- A higher recharge time can be used to prevent repeat casting of powerful spells or long duration spells, e.g. Bomb, Rain Cloud.
- An integer. This is how much mana the wand holds when full. The relative current mana of your held wand is shown alongside your other stats in the top right corner of the screen as a blue bar.
- Spells will consume mana instantly for every single spell and modifier in the cast. If there are Trigger/Timer spells, then mana is consumed for every spell that could be fired - even if the Trigger condition does not get fulfilled. If there is insufficient mana for a modifier or connected Trigger spell, the chain will ignore it.
- If there is insufficient mana for a Trigger/Timer, but enough mana for a spell connected to that Trigger/Timer then connected spell will be casted instead. For example Magic Arrow with Trigger (35 mana) → Explosion of Brimstone (10 mana) will result in second spell being casted right where you stand if mana drops below 35 and wand's mana recharge rate can't keep up with fire rate.
- Spells, or even just spell modifiers, might fail to be linked to the cast if there isn't enough mana. For example, if you have a Freeze Charge modifier that costs 10 mana and a Chainsaw spell costing 0 mana, you will always be able to cast the Chainsaw, but Freeze Charge will only apply to it when there is enough mana.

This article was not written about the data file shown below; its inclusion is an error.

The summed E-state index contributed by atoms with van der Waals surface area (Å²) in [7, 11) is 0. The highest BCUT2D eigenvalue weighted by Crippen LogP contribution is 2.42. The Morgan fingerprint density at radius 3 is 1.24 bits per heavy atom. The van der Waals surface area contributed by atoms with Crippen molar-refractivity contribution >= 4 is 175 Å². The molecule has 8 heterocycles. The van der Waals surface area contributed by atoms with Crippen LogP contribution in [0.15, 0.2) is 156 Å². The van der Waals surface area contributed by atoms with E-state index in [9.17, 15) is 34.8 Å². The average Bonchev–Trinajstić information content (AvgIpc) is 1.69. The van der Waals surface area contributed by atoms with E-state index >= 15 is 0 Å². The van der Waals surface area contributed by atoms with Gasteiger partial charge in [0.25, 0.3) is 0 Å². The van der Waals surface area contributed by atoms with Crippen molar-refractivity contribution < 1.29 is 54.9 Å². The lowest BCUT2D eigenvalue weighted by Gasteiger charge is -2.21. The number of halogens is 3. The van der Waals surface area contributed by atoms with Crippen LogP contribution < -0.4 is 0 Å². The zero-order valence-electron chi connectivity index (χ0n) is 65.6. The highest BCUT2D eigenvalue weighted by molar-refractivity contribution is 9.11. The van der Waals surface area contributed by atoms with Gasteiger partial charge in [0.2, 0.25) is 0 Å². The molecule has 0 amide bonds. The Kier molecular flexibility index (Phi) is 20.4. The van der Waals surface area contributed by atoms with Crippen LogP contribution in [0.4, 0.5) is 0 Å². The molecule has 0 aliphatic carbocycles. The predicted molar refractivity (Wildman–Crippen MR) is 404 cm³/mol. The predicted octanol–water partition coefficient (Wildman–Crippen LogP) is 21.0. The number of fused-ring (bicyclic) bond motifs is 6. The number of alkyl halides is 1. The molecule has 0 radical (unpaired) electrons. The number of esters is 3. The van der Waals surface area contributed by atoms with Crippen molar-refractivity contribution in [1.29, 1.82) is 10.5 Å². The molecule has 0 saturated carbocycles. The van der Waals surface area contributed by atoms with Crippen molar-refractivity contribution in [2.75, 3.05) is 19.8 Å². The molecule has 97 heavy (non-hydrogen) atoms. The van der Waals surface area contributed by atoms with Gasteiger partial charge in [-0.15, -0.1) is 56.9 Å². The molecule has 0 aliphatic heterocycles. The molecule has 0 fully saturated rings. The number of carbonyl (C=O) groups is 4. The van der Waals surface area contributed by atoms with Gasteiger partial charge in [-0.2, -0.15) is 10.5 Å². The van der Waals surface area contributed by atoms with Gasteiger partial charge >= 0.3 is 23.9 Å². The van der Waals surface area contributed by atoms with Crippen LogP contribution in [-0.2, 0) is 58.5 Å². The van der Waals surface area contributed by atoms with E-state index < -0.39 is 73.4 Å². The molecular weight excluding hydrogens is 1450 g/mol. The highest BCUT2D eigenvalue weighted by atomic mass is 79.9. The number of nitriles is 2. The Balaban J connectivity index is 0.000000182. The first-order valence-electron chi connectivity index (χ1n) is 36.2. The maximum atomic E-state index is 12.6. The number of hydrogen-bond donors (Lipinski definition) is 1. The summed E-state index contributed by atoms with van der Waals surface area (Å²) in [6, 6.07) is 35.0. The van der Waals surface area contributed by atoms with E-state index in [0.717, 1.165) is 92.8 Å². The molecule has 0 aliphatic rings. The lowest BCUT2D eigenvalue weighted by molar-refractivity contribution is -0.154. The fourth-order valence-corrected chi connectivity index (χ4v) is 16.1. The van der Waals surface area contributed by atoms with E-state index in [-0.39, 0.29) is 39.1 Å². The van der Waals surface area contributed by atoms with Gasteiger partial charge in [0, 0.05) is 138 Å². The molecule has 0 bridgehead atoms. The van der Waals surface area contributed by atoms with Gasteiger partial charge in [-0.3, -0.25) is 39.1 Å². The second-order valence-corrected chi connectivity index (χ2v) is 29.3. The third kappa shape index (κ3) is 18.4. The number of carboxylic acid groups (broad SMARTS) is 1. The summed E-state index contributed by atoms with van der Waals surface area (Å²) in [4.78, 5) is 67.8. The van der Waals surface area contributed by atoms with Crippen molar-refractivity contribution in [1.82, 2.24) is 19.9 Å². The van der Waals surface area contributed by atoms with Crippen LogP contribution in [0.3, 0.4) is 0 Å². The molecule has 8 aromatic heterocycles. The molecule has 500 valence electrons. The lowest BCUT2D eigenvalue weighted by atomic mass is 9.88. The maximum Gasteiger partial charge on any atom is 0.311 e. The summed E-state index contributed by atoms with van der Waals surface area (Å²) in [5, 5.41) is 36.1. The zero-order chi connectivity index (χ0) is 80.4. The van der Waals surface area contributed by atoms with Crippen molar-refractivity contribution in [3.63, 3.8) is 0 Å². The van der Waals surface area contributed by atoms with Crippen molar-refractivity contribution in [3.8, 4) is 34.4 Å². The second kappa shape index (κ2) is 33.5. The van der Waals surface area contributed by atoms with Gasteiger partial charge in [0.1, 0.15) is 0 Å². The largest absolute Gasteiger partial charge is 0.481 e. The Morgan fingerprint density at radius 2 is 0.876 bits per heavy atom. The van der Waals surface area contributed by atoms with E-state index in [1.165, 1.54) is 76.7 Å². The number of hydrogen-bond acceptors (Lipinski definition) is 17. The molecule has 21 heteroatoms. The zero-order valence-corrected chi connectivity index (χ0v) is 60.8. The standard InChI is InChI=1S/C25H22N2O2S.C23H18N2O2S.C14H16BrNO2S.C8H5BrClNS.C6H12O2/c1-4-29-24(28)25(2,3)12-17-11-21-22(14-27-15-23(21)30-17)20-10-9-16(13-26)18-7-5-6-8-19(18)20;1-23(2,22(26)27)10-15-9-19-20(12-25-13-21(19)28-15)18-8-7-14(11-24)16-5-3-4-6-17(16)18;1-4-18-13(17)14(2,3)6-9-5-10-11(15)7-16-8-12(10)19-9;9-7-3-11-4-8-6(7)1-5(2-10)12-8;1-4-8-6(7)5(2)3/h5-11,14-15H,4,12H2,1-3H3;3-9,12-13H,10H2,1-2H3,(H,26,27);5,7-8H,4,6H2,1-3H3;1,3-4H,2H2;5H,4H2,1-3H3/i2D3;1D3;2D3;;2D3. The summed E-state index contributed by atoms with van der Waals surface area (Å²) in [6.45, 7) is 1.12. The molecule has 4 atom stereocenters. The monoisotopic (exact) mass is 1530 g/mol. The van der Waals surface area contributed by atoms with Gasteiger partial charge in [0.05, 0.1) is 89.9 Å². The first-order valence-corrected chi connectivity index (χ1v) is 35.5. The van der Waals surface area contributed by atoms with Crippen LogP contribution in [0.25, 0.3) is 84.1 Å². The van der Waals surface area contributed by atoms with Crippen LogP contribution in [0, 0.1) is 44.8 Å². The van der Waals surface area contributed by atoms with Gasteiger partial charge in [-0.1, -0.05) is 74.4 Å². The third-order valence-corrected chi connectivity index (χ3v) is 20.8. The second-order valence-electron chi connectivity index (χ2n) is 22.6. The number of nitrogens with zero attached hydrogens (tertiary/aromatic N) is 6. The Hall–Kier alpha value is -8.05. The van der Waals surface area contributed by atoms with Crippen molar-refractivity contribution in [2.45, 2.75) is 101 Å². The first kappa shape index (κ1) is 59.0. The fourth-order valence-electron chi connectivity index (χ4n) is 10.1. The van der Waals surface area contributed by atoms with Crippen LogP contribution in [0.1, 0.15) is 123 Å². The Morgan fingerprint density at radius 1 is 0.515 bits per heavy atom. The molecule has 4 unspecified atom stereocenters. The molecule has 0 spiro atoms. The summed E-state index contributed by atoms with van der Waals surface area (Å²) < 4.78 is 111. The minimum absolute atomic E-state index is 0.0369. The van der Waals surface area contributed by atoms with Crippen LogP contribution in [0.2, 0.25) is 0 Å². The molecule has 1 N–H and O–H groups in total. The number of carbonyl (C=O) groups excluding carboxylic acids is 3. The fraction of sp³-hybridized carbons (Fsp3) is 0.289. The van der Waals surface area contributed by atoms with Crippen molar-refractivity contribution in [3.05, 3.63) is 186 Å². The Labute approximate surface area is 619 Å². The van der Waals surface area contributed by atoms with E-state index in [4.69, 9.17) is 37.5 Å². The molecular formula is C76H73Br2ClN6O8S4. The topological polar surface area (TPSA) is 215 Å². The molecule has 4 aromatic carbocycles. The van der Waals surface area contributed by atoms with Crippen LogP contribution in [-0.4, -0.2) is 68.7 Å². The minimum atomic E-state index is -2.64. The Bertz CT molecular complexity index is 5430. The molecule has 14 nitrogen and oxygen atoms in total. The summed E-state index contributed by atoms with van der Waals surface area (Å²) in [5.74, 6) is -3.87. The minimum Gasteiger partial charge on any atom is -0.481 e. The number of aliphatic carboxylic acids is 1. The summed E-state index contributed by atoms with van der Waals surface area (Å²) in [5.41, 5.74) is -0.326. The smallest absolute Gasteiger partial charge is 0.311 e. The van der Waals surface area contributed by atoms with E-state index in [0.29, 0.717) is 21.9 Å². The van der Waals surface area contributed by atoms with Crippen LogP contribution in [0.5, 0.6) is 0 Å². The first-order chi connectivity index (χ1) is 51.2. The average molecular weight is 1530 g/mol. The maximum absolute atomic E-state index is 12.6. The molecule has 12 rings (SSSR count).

- A high mana max is useful for wands that have many modifiers and/or heavy-duty spells.
- A low mana max may be unable to cast even a single spell, eg. A wand in the Mines that spawns with Black Hole, but not enough max mana, rendering the wand and the spells it contains useless until it can be modified in the Holy Mountain.
Mana charge speed
- A flat number representing how much mana is regenerated per second.
- Mana will still recharge when the wand is not held in the hand, unlike the Recharge time.
- A high mana charge speed is desirable for constant combat.
- A low mana charge speed can still be useful for spells not used often, eg. Bomb, Rain Cloud.
- Increase Mana can be used to alleviate a low Mana Charge speed.
- A flat number that determines how many slots are available to insert spells and modifiers into.
- A no-shuffle wand will cast spells from left to right. This can be imagined as a queue. A shuffle wand casts its spells in a random order before recharging.
- Related to the recharge time. The more spells there are to cast, even if it is the same copy, the longer it takes before the wand reaches the end of the spell queue and must recharge.
- A decimal number that represents the potential random spread of your spell's projectiles, as measured in degrees. This is your cone of fire.
- A positive spread value causes inaccuracy. Negative spread does not result in inaccuracy. It simply helps mitigate (positive) increased spread.
- The final spread is calculated by adding together the wand's spread and the spell's spread with modifiers added.